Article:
As an aficionado of both camera bags and bicycle bags, imagine how fast I scrambled to my keyboard when I saw this camera-carrying backpack, from none other than Chrome, the bike-messenger-bag people.
It’s called the Niko, and it’s similar in concept to Kata’s 3N1 bags, with a wraparound flap to open the bottom section and a separate, zippered and lidded compartment up top for sundries.
Like all Chrome bags, it consists of an outer nylon shell with a truck-tarp interior, rendering it all but totally waterproof. And like all Chrome bags, it has that big seatbelt buckle on the strap for quick-release.
In use, the 2.5-pound bag will hold cameras, lenses, flashes and other gear in its padded, compartmentalized interior. Outside there are some Velcro straps for holding a mini-tripod, or even a pump. And because it only has one strap, you can swing it from your back to your chest to grab the camera whilst still on your bike.
Chrome bags are usually pricey, but they are also expected to last forever. Camera bags are also very expensive. So expensive, in fact, that they make the Chrome Niko look pretty reasonable at $95.
Gerber’s the “Steady,” has a familiar Leatherman-like design, only it adds a couple of tripod legs and a threaded bolt to the pliers-shaped package.
The Steady won’t launch until 2012, so we don’t have further details of the full twelve-tool lineup inside.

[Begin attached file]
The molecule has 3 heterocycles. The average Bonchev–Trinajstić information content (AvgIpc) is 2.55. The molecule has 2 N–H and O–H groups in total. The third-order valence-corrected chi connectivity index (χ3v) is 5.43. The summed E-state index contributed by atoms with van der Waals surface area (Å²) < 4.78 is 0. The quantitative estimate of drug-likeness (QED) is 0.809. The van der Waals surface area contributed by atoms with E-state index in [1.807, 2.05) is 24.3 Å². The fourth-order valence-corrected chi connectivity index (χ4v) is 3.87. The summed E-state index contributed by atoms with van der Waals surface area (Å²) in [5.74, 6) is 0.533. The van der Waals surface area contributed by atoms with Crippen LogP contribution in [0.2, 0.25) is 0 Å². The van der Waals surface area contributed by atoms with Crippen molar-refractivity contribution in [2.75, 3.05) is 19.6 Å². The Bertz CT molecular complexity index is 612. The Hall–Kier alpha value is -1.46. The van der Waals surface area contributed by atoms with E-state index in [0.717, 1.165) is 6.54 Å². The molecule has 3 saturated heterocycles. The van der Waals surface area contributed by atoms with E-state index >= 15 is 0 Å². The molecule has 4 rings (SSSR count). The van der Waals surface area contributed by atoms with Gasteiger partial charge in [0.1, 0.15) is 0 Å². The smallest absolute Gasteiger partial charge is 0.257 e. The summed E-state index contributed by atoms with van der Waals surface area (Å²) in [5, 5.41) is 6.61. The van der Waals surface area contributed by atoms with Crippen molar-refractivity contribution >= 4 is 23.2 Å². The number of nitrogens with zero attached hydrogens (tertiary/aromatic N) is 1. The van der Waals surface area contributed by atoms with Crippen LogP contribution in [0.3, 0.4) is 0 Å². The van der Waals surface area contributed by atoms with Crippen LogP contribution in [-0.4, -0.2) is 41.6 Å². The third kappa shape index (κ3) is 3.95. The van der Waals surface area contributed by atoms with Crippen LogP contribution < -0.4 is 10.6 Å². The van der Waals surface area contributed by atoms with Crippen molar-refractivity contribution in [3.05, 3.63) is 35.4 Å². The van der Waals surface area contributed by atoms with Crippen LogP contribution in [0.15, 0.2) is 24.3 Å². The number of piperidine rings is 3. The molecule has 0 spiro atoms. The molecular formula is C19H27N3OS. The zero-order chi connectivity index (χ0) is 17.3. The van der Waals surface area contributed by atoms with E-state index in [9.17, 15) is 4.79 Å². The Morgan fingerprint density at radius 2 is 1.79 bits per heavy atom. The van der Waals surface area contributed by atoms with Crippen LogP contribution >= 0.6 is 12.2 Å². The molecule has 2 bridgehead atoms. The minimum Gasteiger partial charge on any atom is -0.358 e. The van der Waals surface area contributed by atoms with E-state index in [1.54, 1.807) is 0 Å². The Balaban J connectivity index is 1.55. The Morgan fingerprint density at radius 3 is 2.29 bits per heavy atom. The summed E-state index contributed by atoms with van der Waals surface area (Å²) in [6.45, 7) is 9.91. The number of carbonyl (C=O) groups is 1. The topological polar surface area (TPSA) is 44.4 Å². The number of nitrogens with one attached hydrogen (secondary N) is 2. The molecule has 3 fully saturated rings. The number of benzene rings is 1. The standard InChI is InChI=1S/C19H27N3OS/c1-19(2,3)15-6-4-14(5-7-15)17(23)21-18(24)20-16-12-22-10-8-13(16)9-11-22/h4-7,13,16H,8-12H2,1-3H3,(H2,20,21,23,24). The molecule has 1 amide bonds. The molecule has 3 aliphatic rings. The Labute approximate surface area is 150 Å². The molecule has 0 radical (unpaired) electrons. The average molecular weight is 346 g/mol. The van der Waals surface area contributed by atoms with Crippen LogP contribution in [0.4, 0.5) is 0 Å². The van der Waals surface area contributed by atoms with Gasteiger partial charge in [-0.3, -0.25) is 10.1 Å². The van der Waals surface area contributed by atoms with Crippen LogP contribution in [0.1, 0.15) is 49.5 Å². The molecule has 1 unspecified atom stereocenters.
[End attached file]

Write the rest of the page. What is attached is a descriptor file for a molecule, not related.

Standalone minipods are tiny and light enough as it is, but if you’re carry a multitool anyway, why not make it this one? The estimated price is $65, available, as mentioned, sometime next year.
Here’s one for all the luddites who whine that “the iPad doesn’t have a proper keyboard.” Piano Apprentice is an external keyboard for your tablet, only instead of adding QWERTY, it brings do-re-mi-fa-so-la-ti-do.
The keyboard comes with a free iPad companion app which plugs in via the 30-pin dock connector. With these two parts, you can learn how to play the piano by following the on-screen instructions and/or pressing the keys as their internal LEDs light up.
But that’s not all. The 25-note keyboard is also Core MIDI compliant. This means that you can use it as a controller for other MIDI-aware apps on the iPad — Garage Band, for example. The keys are even touch-sensitive, so you won’t lose Garage Band’s excellent velocity-sensing when you use it.
The Piano Apprentice will go on sale in September, ready for the cool days and early nights of Autumn, and will cost around $100. The companion app will be free.
Possibly my favorite part of Tsor Design’s folding canoe is its name: Adhoc. It perfectly sums up the usage scenario for a boat that will fold up into a backpack.
The Adhoc Canoe weighs in at just 4.1 kilos (nine pounds) and shrinks down to fit into a bag that measures 13 x 23 x 70 centimeters (5 x 9 x28 inches). The frame is fashioned from carbon fiber and the hull made from aramid, a polyamide used in bike tires and body armor, among other things.
The boat fits together like a tent crossed with a windsurfing sail. The main, double wishbone-like structure is formed by telescopic poles, and the seat hangs from a cross brace. It looks pretty comfy in there.
Unfortunately the boat, designed and built by Ori Levin, appears to be a one-off piece so far. A shame. I have always wanted a boat, but I don’t have anywhere to store one. This would totally solve the problem.